I found the author's description of and investigation into the process and motives of Chinese adoption very interesting. Moving to Shanghai with her girls to allow them to discover / appreciate their Chinese genetics was a brave move but seems to have been crippled by the insulating life she chose to provide for them there, attending a select International School and living in a huge flat. From the comments she relays from the girls it seems to have left them self-centered and lacking in empathy I found the author's description of and investigation into the process and motives of Chinese adoption very interesting. Moving to Shanghai with her girls to allow them to discover / appreciate their Chinese genetics was a brave move but seems to have been crippled by the insulating life she chose to provide for them there, attending a select International School and living in a huge flat. From the comments she relays from the girls it seems to have left them self-centered and lacking in empathy and understanding of others not so fortunate to entertain a life of wealth. They evolved the strangest sort of Americana culture, that attained over the Internet. It would have been fascinating if the girls were actually immersed in the everyday childhood of a Shanghai resident. Instead they end up doing things like volunteering only because it will look good on college applications and milking the adoption story to gain sympathy and privilege when internally they admit to not really caring. Their quick and dismissive summary of the massive and complex nation of India, even considering everyday teen angst, says a lot about their value system. I also found the author's selective moral judgments off-putting. She was very focused on finding guilt in the Chinese system of adoption over the years, especially when it could afford her some guilt for participating in the process. And yet, she is fine to ignore any investigation into whether it is moral to utilize servant labor (among other topics), even at one point considering a fleet of servants for a mansion they had a lease on in Indonesia. The 'sorry girls I won't be able to afford your college if I don't continue to work for FT' chatter mixed with the 'but if I do continue working for FT in Indonesia it must be in a massive mansion' was just bizarre. Overall, foreign adoption is a complex topic and certain aspects of the author's investigation were interesting but possibly more interesting was how the author demonstrated that how we look and even our genetics are a poor barometer for the national affinity and culture we hold within.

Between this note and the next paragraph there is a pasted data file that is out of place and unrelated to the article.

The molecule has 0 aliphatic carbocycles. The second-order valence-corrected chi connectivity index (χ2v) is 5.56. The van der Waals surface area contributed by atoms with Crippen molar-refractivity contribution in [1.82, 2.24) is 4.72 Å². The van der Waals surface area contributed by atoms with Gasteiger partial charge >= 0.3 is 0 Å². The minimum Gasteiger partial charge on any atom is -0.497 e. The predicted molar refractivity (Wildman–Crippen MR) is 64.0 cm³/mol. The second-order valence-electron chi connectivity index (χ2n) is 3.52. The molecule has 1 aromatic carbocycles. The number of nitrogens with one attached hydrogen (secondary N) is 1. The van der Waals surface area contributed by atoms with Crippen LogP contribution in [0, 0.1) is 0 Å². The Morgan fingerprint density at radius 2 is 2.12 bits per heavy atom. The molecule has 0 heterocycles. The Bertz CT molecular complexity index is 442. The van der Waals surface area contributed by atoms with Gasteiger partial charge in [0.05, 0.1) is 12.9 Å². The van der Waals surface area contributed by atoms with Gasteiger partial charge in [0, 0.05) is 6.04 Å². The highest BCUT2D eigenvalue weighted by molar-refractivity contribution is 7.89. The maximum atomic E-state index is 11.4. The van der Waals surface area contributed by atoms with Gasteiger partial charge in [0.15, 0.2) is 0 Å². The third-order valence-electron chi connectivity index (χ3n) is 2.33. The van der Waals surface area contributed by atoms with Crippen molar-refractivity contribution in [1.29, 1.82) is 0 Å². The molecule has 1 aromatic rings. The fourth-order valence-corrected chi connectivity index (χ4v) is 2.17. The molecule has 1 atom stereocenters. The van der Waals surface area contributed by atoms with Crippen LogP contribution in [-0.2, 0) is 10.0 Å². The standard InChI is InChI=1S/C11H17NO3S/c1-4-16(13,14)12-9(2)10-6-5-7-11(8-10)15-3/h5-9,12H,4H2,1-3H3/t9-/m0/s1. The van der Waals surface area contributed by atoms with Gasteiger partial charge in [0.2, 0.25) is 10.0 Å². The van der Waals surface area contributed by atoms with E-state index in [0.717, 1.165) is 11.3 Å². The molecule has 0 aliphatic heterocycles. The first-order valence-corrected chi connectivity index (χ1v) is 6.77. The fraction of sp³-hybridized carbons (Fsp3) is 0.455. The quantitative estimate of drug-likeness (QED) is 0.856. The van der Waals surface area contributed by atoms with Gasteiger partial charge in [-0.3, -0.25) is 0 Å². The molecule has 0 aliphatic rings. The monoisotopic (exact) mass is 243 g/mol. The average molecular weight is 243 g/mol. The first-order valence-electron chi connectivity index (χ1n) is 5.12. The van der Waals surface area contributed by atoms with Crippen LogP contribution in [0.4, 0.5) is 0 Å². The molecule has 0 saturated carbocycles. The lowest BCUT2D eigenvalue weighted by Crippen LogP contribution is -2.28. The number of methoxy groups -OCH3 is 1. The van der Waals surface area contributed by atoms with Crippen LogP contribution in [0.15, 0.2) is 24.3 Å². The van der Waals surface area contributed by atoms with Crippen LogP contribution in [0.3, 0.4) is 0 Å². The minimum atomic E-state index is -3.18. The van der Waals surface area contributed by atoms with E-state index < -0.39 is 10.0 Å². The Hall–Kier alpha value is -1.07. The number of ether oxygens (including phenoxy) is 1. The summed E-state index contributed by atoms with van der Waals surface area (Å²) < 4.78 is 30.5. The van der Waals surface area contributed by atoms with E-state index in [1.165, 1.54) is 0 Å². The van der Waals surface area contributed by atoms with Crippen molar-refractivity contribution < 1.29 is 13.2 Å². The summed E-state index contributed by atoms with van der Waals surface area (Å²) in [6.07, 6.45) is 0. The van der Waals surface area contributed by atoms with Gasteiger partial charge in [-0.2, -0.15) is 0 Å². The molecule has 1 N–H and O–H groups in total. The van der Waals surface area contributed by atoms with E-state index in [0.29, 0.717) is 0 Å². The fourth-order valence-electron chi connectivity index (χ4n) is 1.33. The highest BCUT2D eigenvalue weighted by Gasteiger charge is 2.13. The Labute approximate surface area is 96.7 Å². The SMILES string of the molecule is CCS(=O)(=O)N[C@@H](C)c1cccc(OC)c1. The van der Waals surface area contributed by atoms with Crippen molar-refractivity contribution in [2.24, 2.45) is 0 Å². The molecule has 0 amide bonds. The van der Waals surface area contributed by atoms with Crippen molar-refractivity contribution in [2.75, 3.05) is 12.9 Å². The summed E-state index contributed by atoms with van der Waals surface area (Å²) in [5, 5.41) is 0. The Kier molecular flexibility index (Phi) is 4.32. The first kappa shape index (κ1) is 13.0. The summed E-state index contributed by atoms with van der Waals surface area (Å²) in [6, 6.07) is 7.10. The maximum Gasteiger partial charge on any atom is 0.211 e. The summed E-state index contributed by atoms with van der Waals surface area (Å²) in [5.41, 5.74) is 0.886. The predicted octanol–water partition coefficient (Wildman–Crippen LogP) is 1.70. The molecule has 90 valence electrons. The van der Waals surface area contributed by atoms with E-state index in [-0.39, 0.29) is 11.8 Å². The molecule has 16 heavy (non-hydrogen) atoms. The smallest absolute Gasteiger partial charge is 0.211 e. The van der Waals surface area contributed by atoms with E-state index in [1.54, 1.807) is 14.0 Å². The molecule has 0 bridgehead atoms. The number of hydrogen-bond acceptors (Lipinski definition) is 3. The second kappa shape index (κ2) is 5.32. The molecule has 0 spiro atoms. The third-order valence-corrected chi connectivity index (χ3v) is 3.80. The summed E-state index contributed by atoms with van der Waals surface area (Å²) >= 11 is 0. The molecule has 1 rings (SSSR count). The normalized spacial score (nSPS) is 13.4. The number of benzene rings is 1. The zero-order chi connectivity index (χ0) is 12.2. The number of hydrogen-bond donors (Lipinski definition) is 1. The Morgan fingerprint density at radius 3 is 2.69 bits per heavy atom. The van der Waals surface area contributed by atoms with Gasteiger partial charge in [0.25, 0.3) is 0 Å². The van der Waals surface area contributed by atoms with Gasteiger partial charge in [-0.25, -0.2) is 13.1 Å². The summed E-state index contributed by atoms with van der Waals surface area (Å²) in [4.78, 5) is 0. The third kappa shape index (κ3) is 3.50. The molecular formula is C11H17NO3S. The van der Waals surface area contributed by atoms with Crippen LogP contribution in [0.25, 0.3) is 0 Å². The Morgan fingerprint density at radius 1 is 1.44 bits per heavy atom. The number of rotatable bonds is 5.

3. 4 out of 5

    Kaye

    I'm awfully glad Waldmeir was not my mother.

  4. 4 out of 5

    Sheri M

    I absolutely devoured this long-anticipated book in a single, all-night session. A must-read for parents of kids adopted from China, and anyone interested in the effects of the One Child Policy from a multiplicity of views. Patti is a talented, world-renowned writer whose prose sings off the pages with visceral reality and gripping emotion. Yeah. It's THAT good.

  5. 4 out of 5

    Nancy Solak

    A fun romp from an author native to my current hometown. I don't know her personally, but after reading her memoir, I feel as though I'd like her. An honest look at single motherhood, adoption, living in China, and survival. Great explanation of the now defunct one-child policy, humor, friendship and love.

  6. 5 out of 5

    Karon Veazey

    Do not agree From the very beginning, the author has a major problem with China. I also have two daughters adopted from China and have a deep respect for the birth mothers and the orphanage care system. The author is obsessed with the $3000 donation to the orphanages. I'm not quit sure why since this is a very minuscule amount compared to a domestic adoption.